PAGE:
Thomas Mann: Tonio Kröger

(1162 words)
  • Hannelore G. Mundt (University of Wyoming)

Thomas Mann's early novella Tonio Kröger (1903) ranks amongst his most popular narratives. Written over a period of two years and regarded by the author himself as his “favorite literary child” (“literarisches Lieblingskind”), the text's central theme is the antagonism between life and art, an antagonism that also plays a major role in some of Mann's previous works. This can be seen in the novella Der kleine Herr Friedemann [Little Herr Friedemann, 1897], where a crippled outsider escapes into the realm of art to avoid life. In the novel Buddenbrooks (1901) the renunciation of a bourgeois existence is coupled with life-negating aestheticism and death. Art and life are also diametrically opposed in …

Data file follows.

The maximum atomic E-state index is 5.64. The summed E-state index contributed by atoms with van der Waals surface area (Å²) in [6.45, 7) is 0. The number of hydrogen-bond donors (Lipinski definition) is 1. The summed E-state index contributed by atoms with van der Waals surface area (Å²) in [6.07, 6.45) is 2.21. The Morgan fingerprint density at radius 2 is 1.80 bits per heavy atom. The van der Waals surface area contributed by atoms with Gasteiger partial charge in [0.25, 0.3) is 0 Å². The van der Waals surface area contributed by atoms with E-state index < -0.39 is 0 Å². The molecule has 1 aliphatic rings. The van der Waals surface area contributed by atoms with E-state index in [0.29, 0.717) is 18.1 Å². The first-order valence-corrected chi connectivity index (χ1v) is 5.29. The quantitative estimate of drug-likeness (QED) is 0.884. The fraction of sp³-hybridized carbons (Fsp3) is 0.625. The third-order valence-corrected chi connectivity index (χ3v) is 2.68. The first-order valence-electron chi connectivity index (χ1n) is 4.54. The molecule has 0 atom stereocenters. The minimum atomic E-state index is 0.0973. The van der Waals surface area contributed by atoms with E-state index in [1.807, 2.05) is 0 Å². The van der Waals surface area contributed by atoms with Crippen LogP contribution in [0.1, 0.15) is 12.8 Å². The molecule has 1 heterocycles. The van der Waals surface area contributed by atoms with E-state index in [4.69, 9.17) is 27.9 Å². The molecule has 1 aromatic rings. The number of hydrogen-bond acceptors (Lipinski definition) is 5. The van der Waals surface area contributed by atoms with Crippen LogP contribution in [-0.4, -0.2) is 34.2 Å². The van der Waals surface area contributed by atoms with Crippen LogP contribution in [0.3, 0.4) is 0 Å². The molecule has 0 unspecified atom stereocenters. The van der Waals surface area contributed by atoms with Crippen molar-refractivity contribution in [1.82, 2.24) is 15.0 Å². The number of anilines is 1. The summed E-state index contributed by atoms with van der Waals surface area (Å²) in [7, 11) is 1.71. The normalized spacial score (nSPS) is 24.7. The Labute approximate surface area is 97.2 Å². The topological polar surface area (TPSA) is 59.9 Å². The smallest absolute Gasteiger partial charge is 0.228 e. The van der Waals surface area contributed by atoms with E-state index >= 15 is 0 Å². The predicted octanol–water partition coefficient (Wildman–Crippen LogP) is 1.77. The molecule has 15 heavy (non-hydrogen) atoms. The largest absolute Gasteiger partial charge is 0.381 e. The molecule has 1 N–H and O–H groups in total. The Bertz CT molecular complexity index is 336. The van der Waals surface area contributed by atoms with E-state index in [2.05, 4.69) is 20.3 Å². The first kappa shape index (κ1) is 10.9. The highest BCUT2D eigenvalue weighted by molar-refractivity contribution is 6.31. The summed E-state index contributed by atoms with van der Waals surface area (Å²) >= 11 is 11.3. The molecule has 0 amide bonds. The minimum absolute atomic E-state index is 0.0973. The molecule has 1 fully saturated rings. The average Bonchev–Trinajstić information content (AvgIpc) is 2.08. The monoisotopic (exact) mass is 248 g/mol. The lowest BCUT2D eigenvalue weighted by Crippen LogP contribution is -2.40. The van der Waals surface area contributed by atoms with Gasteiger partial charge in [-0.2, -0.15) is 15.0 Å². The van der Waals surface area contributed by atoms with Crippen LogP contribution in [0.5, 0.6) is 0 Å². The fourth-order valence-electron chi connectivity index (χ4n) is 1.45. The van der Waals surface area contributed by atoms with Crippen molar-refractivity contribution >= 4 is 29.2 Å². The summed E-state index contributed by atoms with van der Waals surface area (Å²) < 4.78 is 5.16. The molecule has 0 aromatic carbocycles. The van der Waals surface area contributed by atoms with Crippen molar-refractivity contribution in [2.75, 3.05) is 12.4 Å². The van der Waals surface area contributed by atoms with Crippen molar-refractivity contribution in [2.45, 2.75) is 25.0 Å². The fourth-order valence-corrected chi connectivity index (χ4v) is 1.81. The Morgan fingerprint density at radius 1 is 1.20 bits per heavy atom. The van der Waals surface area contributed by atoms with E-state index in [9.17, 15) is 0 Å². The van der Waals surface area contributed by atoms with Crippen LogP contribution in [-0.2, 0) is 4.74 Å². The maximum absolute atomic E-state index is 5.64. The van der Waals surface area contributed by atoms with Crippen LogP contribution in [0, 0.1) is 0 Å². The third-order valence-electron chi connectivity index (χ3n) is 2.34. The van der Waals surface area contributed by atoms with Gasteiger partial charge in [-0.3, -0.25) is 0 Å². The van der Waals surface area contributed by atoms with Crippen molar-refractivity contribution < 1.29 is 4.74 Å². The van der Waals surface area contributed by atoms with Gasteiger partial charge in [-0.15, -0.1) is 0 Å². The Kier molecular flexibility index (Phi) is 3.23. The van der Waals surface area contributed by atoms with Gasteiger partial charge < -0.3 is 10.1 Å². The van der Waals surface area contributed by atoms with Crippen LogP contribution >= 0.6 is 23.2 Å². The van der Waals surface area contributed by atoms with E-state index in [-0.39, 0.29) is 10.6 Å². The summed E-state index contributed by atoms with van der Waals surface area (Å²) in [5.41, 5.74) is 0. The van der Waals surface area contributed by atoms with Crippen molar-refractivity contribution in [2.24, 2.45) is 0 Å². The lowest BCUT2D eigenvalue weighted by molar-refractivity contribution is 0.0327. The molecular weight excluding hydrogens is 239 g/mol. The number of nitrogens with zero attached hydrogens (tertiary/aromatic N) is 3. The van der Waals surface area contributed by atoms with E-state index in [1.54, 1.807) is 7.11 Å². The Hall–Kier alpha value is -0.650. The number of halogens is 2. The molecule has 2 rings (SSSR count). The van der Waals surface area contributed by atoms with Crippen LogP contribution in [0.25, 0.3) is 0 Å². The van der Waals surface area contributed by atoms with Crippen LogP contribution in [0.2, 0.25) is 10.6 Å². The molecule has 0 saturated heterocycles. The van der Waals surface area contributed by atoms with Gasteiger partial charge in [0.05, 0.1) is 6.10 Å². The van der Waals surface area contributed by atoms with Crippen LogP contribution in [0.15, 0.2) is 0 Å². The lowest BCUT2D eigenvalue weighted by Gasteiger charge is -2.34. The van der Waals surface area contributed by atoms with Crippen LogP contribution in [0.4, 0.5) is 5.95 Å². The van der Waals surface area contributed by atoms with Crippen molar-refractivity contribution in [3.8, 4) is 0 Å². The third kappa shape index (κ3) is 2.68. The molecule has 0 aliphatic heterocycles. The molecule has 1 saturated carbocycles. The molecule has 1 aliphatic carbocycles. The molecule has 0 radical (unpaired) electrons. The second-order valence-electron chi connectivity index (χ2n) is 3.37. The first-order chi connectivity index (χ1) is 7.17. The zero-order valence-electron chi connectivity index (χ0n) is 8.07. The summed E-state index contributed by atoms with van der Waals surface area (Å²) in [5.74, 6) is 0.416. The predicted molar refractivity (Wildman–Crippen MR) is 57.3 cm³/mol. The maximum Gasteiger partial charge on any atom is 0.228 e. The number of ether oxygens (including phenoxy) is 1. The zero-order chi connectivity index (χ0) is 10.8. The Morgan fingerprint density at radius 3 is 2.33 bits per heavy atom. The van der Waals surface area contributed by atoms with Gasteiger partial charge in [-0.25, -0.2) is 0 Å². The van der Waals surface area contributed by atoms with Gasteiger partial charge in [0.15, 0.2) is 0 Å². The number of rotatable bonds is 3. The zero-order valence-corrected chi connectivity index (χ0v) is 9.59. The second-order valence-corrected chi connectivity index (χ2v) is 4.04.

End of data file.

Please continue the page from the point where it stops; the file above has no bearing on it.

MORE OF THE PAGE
Please log in to consult the article in its entirety. If you are a member (student of staff) of a subscribing institution (see List), you should be able to access the LE on campus directly (without the need to log in), and off-campus either via the institutional log in we offer, or via your institution's remote access facilities, or by creating a personal user account with your institutional email address. If you are not a member of a subscribing institution, you will need to purchase a personal subscription. For more information on how to subscribe as an individual user, please see under Individual Subcriptions.

Mundt, Hannelore G.. "Tonio Kröger". The Literary Encyclopedia. First published 12 February 2004
[, accessed 25 September 2016.]